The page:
Loosen Your Cognitive Control and Become More Creative

March 20, 2013 Katharina Lochner
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How to be more creative

How can we be more creative? Maybe letting go of cognitive control is a way. One region of our brain, the left pre-frontal cortex, is associated with cognitive control and is active during planning and problem solving tasks. It focuses our attention and filters thoughts, memories and perceptions irrelevant for the current task. Current research now suggests that inhibiting this region in the brain and thus loosening our cognitive control is likely to make our thinking more flexible.

For inhibiting certain regions of the brain, transcranial direct current stimulation, or tDCS, is often used nowadays. It involves passing a weak electrical charge through the brain in such a way that it intersects with areas associated with an ability or behavior and thus inhibits the function of these areas. In their study, Evangelia G. Chrysikou from the University of Kansas and her colleagues made use of this technique. They showed participants pictures of everyday objects such as a baseball bat and asked one group to give the common use of these objects, while the other group was asked to give uncommon uses of the objects. Both groups were split up into three sub-groups: One was exposed to tDCS to their left prefrontal cortex (the region associated with cognitive control) while completing the task, another received it to their right prefrontal cortex and a third was given a placebo stimulation. The authors found that those who had received tDCS to their left prefrontal cortex and thus those whose cognitive control had been suppressed did significantly better on the uncommon use generation task than the other two groups. There was no difference in the common use generation task. This means that loosening our cognitive control may facilitate flexible thinking and thus creativity!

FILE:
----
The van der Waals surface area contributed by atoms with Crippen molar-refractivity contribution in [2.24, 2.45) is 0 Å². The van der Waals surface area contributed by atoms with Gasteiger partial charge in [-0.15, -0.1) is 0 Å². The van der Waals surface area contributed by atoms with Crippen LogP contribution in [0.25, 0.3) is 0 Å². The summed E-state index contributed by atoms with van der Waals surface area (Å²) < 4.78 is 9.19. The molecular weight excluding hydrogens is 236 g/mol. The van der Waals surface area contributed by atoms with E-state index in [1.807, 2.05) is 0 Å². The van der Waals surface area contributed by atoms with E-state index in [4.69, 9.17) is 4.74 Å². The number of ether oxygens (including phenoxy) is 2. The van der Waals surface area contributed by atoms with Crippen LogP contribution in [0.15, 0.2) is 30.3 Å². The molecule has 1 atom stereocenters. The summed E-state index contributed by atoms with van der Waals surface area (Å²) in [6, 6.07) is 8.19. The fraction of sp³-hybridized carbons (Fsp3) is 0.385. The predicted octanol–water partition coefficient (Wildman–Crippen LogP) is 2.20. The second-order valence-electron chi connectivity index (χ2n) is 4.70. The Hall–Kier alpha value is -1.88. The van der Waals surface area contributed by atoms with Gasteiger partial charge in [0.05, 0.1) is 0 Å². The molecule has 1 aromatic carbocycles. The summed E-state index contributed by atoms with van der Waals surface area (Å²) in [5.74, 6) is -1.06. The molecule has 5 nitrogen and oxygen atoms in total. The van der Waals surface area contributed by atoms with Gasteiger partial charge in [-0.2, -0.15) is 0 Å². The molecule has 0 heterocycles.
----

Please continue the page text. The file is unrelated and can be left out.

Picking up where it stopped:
The original study will be published in the journal Cognitive Neuroscience and is available on study co-author Sharon L. Thompson-Schill’s homepage. There is an outline of the study on the homepage of the University of Pennsylvania and on PsychCentral.

Now the question is: What does this mean practically? What can we do in order to loosen our cognitive control? Researcher Evangelia G. Chrysikou gives some practical advice on Think Jar Collective. The basic idea is to shake up your typical ways of thinking. Rethink the way you categorise objects or describe them in an unusual way. For example, break your descriptions down further and further. A candle can be described as wax and wick or as string and cylindrically shaped lipids. Or perform common tasks in an uncommon way. For example, make your sandwich in a way you usually don’t prepare it. Finally, when thinking about the solution to a certain problem, take a break and do something else in between, or go to sleep.

Thus, there seem to be quite a few ways of enhancing our creativity – just try them out!

About the Author

Katharina Lochner

Dr Katharina Lochner is the former research director for the cut-e Group which was acquired by Aon in 2017. Katharina is now a researcher and lecturer at the University of Applied Sciences Europe in Iserlohn, Germany. In her role at cut-e, she applied the research in organizational and work psychology to real-world assessment practice. She has a strong expertise in the construction and evaluation of online psychometric tools.

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